Mario Draghi, president of the European Central Bank (ECB), has indicated that his institution does not have the authority to regulate cryptocurrencies.
Making his statements to the European Parliament's Committee on Economic and Monetary Affairs, Draghi said that "it would actually not be in our powers to prohibit and regulate" bitcoin and other digital currencies.
The comments came in response to a question from the committee over whether ECB intends to issue a regulatory framework or an all-out ban on cryptocurrencies, and whether Draghi felt that higher capital requirements for fintech were required to protect the banking sector.
Draghi revealed that the ECB has yet to discuss the potential impact of cryptocurrencies, but likely areas of analysis include the risk posed by cryptocurrency due to its scale, usage and economic impact.
"We have to ask what effects cryptocurrencies have on the economy," Draghi stated, adding that they are still too immature to be considered a viable method of payment.
The primary concern for the ECB surrounding cryptocurrencies, and digital innovation more generally, is cybersecurity, he went on, stressing that protecting against cyber risks is central to the ECB's agenda.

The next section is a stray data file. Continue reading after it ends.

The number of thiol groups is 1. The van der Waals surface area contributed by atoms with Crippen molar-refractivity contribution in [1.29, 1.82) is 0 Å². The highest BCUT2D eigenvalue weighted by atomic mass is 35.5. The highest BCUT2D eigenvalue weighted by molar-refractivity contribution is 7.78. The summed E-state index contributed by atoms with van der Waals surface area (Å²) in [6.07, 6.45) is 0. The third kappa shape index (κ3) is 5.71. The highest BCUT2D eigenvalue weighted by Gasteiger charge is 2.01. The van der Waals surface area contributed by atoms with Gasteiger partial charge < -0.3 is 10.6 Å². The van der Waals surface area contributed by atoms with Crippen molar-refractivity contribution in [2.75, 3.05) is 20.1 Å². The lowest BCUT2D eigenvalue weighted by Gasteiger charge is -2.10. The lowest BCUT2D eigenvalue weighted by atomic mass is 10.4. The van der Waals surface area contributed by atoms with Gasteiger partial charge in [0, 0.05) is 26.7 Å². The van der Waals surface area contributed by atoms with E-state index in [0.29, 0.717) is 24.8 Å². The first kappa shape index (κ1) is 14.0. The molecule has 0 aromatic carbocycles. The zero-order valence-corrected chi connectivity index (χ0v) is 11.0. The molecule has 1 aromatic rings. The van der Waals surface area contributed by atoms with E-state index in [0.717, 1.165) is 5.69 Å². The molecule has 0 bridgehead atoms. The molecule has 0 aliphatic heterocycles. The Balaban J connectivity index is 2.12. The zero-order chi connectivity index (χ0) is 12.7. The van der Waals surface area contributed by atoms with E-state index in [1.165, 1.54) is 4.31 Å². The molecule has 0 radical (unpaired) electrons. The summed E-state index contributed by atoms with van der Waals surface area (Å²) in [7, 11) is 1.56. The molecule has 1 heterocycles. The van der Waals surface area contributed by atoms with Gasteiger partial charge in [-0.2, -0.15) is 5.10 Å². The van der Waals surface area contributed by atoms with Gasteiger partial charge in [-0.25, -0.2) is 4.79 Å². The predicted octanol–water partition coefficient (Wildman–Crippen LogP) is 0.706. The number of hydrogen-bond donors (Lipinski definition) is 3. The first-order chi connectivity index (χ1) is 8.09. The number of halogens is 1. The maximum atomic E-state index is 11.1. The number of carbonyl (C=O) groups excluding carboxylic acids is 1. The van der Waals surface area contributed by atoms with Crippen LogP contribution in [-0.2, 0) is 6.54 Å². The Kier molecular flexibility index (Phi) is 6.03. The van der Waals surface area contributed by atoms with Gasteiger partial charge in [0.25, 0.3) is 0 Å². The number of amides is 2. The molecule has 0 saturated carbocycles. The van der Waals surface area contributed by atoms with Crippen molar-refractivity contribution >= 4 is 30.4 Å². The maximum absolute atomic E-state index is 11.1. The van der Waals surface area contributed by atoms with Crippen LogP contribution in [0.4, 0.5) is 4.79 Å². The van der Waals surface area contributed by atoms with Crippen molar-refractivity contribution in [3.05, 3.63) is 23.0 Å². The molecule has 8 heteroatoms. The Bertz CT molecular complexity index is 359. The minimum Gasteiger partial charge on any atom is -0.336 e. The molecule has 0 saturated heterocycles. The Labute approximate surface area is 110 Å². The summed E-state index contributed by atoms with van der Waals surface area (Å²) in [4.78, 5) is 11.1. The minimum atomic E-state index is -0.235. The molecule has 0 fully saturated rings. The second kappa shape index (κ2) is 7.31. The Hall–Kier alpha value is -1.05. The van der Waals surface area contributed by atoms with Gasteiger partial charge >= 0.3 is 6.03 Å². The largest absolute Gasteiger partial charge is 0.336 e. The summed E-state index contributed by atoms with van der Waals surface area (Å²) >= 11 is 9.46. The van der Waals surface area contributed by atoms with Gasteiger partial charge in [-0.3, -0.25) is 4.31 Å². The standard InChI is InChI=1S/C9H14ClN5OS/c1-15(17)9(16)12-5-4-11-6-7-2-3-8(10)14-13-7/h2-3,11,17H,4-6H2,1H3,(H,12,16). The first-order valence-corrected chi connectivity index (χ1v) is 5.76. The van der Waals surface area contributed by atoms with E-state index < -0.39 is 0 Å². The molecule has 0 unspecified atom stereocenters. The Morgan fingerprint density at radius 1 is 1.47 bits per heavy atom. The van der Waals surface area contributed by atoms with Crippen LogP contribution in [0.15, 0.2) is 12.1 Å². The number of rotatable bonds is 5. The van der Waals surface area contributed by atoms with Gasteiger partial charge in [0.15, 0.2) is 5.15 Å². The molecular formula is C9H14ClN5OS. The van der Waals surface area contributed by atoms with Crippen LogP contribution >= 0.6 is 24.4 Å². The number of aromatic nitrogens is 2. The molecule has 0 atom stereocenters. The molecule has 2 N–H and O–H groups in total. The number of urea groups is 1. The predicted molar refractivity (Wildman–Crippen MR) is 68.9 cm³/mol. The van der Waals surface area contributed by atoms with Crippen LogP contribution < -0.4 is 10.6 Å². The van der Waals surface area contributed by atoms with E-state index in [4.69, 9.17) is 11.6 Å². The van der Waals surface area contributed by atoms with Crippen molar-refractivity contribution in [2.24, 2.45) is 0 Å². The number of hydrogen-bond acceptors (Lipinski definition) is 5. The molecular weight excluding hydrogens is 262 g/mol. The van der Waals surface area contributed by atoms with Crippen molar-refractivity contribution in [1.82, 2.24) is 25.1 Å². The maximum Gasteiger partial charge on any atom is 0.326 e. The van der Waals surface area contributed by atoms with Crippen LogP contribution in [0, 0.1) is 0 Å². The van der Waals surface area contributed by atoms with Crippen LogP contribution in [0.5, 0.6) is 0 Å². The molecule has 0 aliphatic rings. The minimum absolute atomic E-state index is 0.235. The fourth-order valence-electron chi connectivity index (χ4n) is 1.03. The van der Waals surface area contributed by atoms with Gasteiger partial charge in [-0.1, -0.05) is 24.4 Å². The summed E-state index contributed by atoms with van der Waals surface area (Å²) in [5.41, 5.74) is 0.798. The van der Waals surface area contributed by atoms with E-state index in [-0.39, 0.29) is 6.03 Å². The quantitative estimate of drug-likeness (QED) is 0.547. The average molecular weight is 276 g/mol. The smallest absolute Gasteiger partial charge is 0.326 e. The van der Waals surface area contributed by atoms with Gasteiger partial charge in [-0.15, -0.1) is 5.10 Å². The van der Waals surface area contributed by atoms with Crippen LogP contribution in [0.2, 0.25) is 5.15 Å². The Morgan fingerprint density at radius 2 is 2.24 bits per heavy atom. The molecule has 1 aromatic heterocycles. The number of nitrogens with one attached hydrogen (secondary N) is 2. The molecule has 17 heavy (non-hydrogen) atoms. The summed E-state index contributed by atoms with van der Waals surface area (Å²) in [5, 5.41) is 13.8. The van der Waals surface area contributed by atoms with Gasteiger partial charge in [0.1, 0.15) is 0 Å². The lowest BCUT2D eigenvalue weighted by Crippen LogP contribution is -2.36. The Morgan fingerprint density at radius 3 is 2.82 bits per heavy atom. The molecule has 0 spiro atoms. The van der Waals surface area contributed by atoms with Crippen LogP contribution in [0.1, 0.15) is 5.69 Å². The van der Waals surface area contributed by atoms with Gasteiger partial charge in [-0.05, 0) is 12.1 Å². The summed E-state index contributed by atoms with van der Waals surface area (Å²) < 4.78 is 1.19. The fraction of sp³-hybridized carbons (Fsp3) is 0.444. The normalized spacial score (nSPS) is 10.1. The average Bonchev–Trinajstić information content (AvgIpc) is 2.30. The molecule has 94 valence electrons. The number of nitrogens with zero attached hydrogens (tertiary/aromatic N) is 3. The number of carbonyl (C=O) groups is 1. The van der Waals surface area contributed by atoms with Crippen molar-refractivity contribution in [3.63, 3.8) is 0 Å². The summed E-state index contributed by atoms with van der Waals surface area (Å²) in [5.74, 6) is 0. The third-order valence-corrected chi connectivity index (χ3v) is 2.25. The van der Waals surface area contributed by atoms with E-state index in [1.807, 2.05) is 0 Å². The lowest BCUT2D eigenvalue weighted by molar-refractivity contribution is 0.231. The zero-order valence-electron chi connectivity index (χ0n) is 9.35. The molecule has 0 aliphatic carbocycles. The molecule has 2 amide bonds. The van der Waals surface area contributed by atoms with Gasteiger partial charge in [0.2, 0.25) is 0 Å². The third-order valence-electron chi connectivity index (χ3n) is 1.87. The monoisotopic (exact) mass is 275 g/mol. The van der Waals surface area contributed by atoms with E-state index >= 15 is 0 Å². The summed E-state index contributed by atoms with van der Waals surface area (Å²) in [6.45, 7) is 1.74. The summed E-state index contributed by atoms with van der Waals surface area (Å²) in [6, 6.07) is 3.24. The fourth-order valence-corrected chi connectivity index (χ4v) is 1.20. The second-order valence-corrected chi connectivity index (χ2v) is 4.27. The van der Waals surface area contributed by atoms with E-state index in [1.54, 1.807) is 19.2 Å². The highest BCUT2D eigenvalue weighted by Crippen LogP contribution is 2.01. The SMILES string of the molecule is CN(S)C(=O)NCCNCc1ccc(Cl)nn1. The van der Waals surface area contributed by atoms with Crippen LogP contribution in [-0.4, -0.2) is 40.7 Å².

Earlier this month, Draghi also criticised the proposed initiative by Estonia's e-Residency project to launch a national cryptocurrency called "estcoin," reportedly stating:
"I will comment on the Estonian decision: no member state can introduce its own currency. The currency of the Eurozone is the euro."
Draghi is not the only senior ECB official to comment on cryptocurrencies in recent days.
The central bank's vice president, Vitor Constancio, made headlines last week when he stated that cryptocurrencies were a purely speculative asset, and compared them to "tulip mania" - the 17th century trading bubble experienced in the Netherlands. Constancio stated that the ECB doesn't see the technology as a "threat to central bank policy."
Mario Draghi image via Shutterstock